|10.||"Man Turned Inside Out"||Mark Mothersbaugh||4:18|
|11.||"Sexi Luv" (Not included on the original vinyl album)||3:14|
|13.||"Some Things Never Change (Cassette Version)" (Included on CD version, DAT version, and subsequent CD releases)||5:19|
- Additional tracks
|Bonus tracks on CD releases|
- Mark Mothersbaugh – lead and background vocals; keyboards; Roland D-50; Roland S-50; guitar; Fairlight CMI
- Gerald Casale – lead and background vocals; bass guitar; bass synthesizer; Roland D-50; keyboards
- Bob Casale – guitar; keyboards; Fairlight CMI; Roland D-50; Roland S-50; voice samples; backing vocals
- Bob Mothersbaugh – guitar; backing vocals
- David Kendrick – drums; percussion; drum machines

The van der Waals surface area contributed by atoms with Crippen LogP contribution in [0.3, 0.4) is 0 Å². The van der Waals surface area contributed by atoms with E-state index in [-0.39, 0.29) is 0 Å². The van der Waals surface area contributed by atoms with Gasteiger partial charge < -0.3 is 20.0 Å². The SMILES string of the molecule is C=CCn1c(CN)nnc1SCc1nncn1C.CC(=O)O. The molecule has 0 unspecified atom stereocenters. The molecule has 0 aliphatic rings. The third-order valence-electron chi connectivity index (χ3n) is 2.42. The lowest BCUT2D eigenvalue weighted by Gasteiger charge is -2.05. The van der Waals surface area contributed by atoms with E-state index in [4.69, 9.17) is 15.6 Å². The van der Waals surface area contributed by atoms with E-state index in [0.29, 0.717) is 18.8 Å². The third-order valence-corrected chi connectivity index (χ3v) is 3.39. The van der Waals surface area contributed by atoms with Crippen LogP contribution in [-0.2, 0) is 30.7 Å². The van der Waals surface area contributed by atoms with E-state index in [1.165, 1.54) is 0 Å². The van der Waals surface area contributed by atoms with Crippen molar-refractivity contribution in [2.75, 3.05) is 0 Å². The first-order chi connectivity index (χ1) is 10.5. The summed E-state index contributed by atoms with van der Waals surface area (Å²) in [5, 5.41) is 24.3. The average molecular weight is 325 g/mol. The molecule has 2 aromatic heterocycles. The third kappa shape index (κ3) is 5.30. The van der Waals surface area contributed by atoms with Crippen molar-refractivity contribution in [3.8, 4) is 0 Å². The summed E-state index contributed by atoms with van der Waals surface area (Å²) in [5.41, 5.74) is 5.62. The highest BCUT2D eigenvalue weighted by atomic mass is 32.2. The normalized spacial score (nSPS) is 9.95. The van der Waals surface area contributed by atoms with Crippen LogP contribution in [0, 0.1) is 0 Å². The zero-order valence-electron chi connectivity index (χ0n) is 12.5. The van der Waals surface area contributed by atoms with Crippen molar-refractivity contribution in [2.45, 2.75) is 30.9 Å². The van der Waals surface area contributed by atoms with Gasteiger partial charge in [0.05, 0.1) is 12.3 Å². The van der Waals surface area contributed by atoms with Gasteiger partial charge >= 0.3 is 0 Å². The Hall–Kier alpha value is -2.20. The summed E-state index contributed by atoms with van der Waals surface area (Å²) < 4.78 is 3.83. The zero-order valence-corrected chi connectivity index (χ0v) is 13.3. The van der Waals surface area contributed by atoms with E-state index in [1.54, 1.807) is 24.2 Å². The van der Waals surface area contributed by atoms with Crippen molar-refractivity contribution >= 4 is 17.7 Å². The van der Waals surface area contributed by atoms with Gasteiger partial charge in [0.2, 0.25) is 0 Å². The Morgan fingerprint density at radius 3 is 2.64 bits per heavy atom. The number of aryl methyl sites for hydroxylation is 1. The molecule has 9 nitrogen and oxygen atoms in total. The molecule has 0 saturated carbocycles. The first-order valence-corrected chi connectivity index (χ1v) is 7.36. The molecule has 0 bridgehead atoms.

- Session musicians
- Steve Lindsay – bass sample on "Disco Dancer"
- Greta Greta – backing vocals on "Plain Truth"
- Nan Vernon – backing vocals on "Plain Truth"
- Production team
- Devo – producers
- Jim Mothersbaugh – technical assistance
- Bob Casale – engineering; Amiga computer graphics
- Gerald Casale – graphic concepts; art direction; World Service uniforms
- Mark Mothersbaugh – graphic concepts; art direction; World Service uniforms
- Rocky Schenck – photography
|U.S. Billboard 200 Chart||189|
- Huey, Steve. Total Devo at AllMusic. Retrieved 2011-06-27.
- Azerrad, Michael (1988-08-11). "Total Devo | Album Reviews". Rolling Stone. Retrieved 2012-03-12.
- "CG: devo". Robert Christgau. 1978-04-17. Retrieved 2012-03-12.
- Devo (2003). The Complete Truth About De-evolution (DVD). Rhino Home Video.
- DEVO - Satisfaction - live 1988
- "Total Devo - Devo | Awards". AllMusic. Retrieved 2015-03-14.